Most retired people tell you that they are busier than when they were working, but I have not found this to be so. What struck me when it happened, and strikes me still, is the desert of time ahead with so little in the diary into which I drip feed small tasks to give each day a purpose. Need a ball of string? Won’t do it today, it’ll be something to do on Wednesday. But it was an opportunity to turn to things that I had been putting off – denying, my children say – for some time because I was too busy.
The first and most pressing was my deteriorating hearing in my right ear. For several months visits to hospital ENT departments and audiology clinics became an important part of my social life during which my deficit was exhaustively investigated with a confusing range of explanations. You have a perforated ear drum (my GP), we’ll send you to ENT. Maybe there’s a neurological cause (London teaching hospital), we’ll send you for a brain scan. Brain scan clear, not even a mildly aggressive tumour to be seen. I suspected that this test was ordered was simply because they had an MRI scanner (to a man with a hammer everything looks like a nail). You have spent too much time in aeroplanes (second ENT specialist). And so? At each consultation I humbly suggested that I might have an ear infection, a piece of impertinent self-diagnosis that was loftily brushed aside.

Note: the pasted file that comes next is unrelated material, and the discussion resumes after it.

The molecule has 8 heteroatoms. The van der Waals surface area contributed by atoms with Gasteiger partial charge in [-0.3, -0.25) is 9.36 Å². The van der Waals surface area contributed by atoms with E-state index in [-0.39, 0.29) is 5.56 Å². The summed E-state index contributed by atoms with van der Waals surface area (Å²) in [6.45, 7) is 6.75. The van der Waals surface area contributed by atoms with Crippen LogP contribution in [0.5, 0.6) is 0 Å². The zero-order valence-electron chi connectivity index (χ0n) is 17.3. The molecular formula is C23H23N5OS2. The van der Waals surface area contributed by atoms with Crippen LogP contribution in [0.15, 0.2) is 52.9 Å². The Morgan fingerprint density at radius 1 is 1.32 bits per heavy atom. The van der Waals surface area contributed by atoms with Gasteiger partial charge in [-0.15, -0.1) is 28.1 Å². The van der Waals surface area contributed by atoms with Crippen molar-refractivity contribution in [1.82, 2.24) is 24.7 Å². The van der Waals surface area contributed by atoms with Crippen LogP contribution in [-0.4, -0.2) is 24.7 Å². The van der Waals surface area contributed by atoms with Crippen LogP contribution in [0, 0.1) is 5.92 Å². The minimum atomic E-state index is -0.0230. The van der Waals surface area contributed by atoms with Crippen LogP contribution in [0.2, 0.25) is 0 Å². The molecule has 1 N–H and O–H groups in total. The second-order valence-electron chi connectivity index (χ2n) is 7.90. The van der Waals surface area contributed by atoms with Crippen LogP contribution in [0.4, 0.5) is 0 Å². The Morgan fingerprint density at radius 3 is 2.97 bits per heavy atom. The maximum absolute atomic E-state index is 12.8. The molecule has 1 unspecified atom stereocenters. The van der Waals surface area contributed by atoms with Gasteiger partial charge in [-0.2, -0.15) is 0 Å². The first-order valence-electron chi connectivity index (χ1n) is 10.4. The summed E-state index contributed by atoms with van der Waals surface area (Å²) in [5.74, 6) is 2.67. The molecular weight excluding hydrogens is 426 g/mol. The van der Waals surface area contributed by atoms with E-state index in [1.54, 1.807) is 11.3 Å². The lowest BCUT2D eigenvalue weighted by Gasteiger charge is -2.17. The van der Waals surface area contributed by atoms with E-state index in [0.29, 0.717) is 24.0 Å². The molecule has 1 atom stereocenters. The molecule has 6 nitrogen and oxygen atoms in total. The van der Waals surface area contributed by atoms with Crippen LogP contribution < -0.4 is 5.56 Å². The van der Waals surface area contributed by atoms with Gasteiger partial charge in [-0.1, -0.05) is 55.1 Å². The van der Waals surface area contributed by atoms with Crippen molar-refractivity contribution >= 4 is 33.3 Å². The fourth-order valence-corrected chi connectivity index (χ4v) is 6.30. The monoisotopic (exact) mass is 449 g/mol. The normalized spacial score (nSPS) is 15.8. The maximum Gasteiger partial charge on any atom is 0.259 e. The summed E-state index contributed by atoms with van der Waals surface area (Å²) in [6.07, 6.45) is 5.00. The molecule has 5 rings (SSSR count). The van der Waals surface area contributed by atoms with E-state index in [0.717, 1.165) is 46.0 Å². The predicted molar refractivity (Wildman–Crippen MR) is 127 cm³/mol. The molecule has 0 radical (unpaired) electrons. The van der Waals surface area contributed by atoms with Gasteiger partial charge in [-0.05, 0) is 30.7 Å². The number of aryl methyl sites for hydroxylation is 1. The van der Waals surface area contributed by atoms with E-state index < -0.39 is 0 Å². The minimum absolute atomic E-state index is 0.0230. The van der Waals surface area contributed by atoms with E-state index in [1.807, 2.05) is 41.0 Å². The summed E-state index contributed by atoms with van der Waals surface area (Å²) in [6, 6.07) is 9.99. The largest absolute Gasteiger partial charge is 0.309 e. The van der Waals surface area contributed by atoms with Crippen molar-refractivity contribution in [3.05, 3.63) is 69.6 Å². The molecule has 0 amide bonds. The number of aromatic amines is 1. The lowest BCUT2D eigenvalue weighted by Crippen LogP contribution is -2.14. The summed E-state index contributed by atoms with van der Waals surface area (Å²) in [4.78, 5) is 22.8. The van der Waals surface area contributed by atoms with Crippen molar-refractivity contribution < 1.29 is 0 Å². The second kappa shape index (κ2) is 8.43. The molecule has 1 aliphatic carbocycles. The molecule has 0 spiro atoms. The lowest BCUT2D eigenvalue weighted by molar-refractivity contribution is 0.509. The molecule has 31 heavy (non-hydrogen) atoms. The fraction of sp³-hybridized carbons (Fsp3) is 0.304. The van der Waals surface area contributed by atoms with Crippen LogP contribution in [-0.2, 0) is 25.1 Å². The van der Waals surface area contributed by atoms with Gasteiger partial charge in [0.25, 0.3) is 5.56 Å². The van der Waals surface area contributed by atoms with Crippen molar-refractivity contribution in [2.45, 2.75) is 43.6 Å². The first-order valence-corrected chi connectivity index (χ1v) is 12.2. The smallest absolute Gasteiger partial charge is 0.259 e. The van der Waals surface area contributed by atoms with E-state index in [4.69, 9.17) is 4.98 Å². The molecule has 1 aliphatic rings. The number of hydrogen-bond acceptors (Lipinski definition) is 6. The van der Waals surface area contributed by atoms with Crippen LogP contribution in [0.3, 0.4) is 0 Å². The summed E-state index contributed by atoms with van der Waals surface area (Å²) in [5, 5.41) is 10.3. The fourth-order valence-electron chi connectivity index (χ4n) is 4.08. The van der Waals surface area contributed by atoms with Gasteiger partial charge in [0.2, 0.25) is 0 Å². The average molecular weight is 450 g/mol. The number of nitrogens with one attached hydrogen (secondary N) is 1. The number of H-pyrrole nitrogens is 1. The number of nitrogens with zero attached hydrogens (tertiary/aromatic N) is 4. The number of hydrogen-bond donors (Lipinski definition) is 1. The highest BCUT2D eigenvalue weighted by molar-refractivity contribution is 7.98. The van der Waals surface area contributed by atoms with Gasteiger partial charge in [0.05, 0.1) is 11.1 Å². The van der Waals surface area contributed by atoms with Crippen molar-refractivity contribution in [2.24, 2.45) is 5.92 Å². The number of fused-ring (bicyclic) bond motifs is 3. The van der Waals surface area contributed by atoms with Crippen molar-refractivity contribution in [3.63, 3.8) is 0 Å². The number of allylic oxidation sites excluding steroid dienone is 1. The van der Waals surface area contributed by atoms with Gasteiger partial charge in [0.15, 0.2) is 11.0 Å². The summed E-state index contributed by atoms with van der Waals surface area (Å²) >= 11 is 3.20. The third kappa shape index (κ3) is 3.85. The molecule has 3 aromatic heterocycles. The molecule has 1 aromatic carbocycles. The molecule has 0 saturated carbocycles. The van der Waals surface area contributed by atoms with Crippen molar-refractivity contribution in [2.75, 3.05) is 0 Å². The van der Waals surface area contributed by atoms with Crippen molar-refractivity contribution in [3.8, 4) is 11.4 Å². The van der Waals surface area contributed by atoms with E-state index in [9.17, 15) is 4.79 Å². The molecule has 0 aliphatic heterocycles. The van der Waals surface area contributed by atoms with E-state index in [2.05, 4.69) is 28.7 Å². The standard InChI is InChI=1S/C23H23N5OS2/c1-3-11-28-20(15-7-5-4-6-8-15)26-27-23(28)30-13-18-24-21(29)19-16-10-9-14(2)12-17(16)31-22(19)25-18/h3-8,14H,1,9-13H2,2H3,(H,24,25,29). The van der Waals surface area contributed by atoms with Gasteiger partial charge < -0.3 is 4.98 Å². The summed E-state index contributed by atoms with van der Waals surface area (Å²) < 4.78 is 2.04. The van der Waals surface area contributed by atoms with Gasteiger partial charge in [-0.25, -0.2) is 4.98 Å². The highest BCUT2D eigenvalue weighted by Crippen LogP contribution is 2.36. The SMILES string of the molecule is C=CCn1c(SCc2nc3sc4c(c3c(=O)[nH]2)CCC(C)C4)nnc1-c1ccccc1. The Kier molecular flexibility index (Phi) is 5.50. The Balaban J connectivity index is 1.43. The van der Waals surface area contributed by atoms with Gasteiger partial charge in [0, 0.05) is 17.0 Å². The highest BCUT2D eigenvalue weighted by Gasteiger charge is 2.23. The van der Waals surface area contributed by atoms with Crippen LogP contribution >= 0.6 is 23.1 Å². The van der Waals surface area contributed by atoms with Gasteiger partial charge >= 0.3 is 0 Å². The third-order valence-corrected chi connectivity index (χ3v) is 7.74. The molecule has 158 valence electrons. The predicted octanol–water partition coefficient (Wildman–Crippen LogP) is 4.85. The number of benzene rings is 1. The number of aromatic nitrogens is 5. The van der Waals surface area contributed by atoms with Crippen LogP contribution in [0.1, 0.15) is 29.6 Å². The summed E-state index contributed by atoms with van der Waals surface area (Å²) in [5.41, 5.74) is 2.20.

Then a breakthrough. I moved from London to North Yorkshire where my GP niftily diagnosed age-related deafness, dismissing non-evidence-based infection theory. Simple as that. Off you go to York to see ENT man who looked in my ear, told me I had, and for some time had, an ear infection. This was cleared up in a week, a week later I was assessed by the audiologist who prescribed two digital hearing aids, which work, and which are like having a prawn tucked behind each ear. The effect it striking and at first startling – the first time I flushed the loo I thought the roof was falling in, and for a couple of weeks I thought I was constantly being followed until I realised it was my own footsteps I could hear.
There’s not much to be said for being deaf, and hearing aids, unlike spectacles, do not fully correct your deficit. But there is one thing to be said – for the purpose of concessionary railcards you are classed as disabled. The bog standard OAP railcard costs twenty six quid a year and you get 30% discount on any journey. The disabled card costs on eighteen quid and – here’s the kicker – anyone travelling with you also gets the discount as your carer. But beware. To prove your eligibility you either have to produce your NHS battery register (not been used by NHS for at least 15 years), or get the form rubber stamped by social services, no small thing. I had to produce evidence of identity and of deafness, and evidence linking the two, only to be told that they had no rubber stamps. I didn’t believe them, and don’t you.